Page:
Many farmers have heard of the concept of plants for the spillover effect. This refers to the idea that by planting more trees, or bettering existing cover crops (such as alfalfa or sheep's milk) in a field, or changing the type of crop to plant, more land can be planted for the future use. The idea is not just to provide an additional food supply but also to prevent erosion and prevent water runoff. If the crop is planted in a field with sufficient cover for the animals and the soil conditions allow for a good rain to run off without running off into nearby water resources, the plant itself will survive and flourish.
In practice, however, plants for spillover effect are often planted in fields where cattle or sheep are grazing. Unfortunately, they are unable to survive in these areas without supplemental help. However, they do provide food and shelter for other wildlife living in the area. So without this added help, the local wildlife population may suffer in large numbers. Also, farmers who have planted crops that rely on these animals may find that their yield is reduced due to reduced animal browsing.
There are many reasons why the soil in an area becomes depleted of nutrients. These reasons include tilling to increase agricultural production, farming of forage for food, and the removal of topsoil to plant new crops. Also, when trees are removed, the trees are usually stripped of their leaves and tree fruit. This leaves the soil poorer in nutrients and makes it more vulnerable to erosion and pollution.
A natural solution to this problem is for farmers to plant cover crops instead of planting additional food supply crops. One example is alfalfa. It can provide healthy nitrogen and phosphorous for livestock and can tolerate occasional herbicide applications. Some other cover crops are also beneficial. These include cover rice, which is resistant to weeds; vetch, an excellent crop to feed livestock; and red clover, which provides a source of both protein and humectants for human consumption. Cover crops, if planted in abundance, will restore the depleted soil, improve water quality and attract beneficial wildlife to the area.
Another way to restore soils is to reintroduce biological matter into the soil. Many beneficial organisms are already present in soils. In fact, these natural substances may be responsible for the food supply of millions of animals worldwide. One excellent example of a biodegradable substance is bacteria. Bacteria can help to restore the depleted soil by converting carbon dioxide in the soil into carbonate. This process will release nitrogen into the soil in return, greatly enhancing its productivity.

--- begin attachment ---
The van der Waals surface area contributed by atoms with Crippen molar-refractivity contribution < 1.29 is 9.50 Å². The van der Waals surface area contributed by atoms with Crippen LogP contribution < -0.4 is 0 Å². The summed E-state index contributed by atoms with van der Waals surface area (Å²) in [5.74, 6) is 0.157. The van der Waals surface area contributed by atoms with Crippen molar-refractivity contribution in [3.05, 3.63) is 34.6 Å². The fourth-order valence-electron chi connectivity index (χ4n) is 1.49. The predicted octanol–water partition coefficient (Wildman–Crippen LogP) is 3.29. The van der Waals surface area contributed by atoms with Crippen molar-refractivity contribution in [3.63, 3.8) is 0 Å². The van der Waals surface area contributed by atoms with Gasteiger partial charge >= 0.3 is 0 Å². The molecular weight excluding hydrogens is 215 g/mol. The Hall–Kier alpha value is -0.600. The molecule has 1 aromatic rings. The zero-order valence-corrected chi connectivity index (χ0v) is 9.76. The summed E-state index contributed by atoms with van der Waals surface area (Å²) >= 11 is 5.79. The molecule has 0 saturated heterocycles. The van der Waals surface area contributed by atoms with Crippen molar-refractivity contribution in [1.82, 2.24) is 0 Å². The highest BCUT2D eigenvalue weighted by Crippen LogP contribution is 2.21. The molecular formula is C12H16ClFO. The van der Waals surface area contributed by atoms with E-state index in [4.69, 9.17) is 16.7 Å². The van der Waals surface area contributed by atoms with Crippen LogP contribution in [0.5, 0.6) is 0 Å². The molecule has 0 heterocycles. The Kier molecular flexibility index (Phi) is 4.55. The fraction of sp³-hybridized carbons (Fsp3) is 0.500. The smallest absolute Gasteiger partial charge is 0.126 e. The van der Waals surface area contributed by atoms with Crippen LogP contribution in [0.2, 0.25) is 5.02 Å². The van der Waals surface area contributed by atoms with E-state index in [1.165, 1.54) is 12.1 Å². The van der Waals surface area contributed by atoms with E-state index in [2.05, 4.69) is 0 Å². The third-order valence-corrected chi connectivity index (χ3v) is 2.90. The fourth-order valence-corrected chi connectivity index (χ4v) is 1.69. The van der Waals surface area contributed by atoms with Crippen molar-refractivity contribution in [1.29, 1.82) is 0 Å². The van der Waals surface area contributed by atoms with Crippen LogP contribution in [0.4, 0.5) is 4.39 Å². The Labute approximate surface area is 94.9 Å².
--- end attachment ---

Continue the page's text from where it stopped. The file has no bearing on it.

Invasive species pose a greater challenge when trying to restore soils. They can invade an area so completely that they eliminate the natural balance of the environment. These unwelcome visitors can include rodents, snakes, and insects.
Invasive plants can be quite difficult to control once they have established themselves. The best solution is prevention. Do your best to avoid introducing new plants or animals to an area. Plant native plants, which are commonly referred to as natives, such as black-eyed Susans and blueberries, instead of imported ornamental plants. A great place to search for non-intrusive plants is a nursery. If you plan to relocate plants, consult with a local nursery to see which plants are most suitable for your new location.
Plants for spillover effect are a wonderful way to deal with soil erosion and the resulting barren areas. However, do not introduce any plants until you have carefully considered their impact on native biodiversity. Native plants are generally easier to maintain than exotic ones, but no plant is worth losing a species of habitat over.